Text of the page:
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Type 1 Diabetes (Insulin Dependent)

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Treatment for adults:

All patients with type 1 diabetes must be chronically treated (lifetime) with insulin – to maintain blood glucose levels as close to the target value.

Insulin treatment involves:

– Daily insulin injections or the use of an insulin pump;

– Ambulatory monitoring of blood glucose testing;

– Maintaining a healthy diet in which carbs are distributed throughout the day – to avoid the sudden increase of blood sugar immediately after meals;

– Regular schedule of exercise, because physical activity increases the effectiveness of insulin;

– Regular medical control which monitors and adjusts the treatment. Screening tests and visual examination are mandatory and are performed in order to prevent the onset of chronic complications of diabetes: retinopathy, nephropathy, neuropathy, cardiovascular;

– Stopping smoking;

– Limiting alcohol intake – alcohol consumption increases the risk of hypoglycemic coma.

Many patients are diagnosed with diabetes after emergency hospitalization for diabetic ketoacidosis (DKA). If symptoms are severe, they should be transferred to an intensive care unit. Diabetic ketoacidosis (DKA) treatment requires administration of infusion fluids to control dehydration and electrolyte balance, and intravenously administered insulin to decrease marked hyperglycemia and curb excess production of ketone bodies.

Treatment for children:

Insulin dependent

Type 1 diabetes in children includes the same measures as in adults, in order to maintain the blood sugar within normal limits. In addition, other measures are needed to allow normal growth and development parameters.


Currently, there are no prophylactic treatment of type 1 diabetes, however, researchers are trying to find ways of prevention in patients with genetic predisposition to the disease. Those with a family history (brothers, sisters, parents) of insulin-dependent diabetes, who want to participate in clinical trials will address specialized doctor, asking to be screened for anti-beta cells, because their presence in serum increases the risk of developing the disease.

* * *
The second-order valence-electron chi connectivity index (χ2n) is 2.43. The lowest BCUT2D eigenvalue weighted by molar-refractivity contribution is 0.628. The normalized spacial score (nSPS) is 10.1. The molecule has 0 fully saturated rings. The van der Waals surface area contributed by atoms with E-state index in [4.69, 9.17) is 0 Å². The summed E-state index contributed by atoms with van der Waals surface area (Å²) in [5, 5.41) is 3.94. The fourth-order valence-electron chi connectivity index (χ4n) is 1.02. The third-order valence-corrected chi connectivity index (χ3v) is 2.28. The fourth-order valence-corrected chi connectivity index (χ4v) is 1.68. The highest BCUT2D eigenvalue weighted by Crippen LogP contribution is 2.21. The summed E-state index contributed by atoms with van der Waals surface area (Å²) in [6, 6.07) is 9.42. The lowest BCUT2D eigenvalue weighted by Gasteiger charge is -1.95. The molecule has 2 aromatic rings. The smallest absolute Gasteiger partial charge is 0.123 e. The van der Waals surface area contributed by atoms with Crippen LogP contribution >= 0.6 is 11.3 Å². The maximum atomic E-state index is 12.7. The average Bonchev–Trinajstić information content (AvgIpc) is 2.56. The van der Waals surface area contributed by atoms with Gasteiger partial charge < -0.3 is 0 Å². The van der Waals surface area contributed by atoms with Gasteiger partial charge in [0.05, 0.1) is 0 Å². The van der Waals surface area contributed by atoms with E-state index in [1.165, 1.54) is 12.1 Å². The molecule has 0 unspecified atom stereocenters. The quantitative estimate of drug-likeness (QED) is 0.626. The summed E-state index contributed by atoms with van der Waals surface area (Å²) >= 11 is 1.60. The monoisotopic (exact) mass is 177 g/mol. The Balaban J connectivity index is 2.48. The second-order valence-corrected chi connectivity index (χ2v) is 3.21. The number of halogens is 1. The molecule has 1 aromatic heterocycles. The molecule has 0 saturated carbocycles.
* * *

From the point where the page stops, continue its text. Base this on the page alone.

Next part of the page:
Animal studies and clinical trials performed in humans have shown that low-dose insulin administered orally or by injection may prevent the development of type 1 diabetes. However, a study conducted on a large lot, has shown that occurrence of insulin-dependent diabetes is not prevented or delayed. In another study, in which insulin was administered orally, it was only observed that the onset was delayed.

In a survey conducted on children who received vitamin D supplements, was observed a reduced risk of developing diabetes. However, excess of vitamin D can be harmful, therefore, this is not recommended, except in the case of deficiency of vitamin D.

Vaccination is not correlated with an increased risk of diabetes, so children with risk factors for type 1 diabetes may be undergoing mandatory vaccination.

People with type 1 diabetes can prevent or delay chronic complications thereof:

– Diabetic nephropathy, retinopathy, neuropathy and cardiovascular disease by keeping blood sugar levels normal. They will be subject to regular medical control to be detected early signs and symptoms of these complications. In case of early detection and treatment, induced organ damage can be stopped, their evolution can be slowed or even the lesions may be reversible;

– Chronic conditions such as hypertension or hypercholesterolemia should be treated with drugs. Stopping smoking reduces the risk of these complications;

– Other health problems can increase the risk of developing superimposed chronic complications;

People with insulin-dependent diabetes will be subject to annual influenza and pneumococcal vaccination once every five years. Pneumococcal polysaccharide vaccine prevents illness caused by pneumococcus, common in diabetics with heart and kidney disease, increasing the risk of installation complications, hospitalizations, and mortality of influenza and pneumococcal infections.


Surgery is indicated only in exceptional circumstances:

  • Pancreas transplantation can be performed simultaneously with kidney transplantation;
  • Islet transplantation is a method still in research;
  • Pancreas transplantation is a very expensive therapeutic modality. After surgery, chronic administration (for life) of immunosuppressive medications is recommended to prevent rejection of the transplanted organ.

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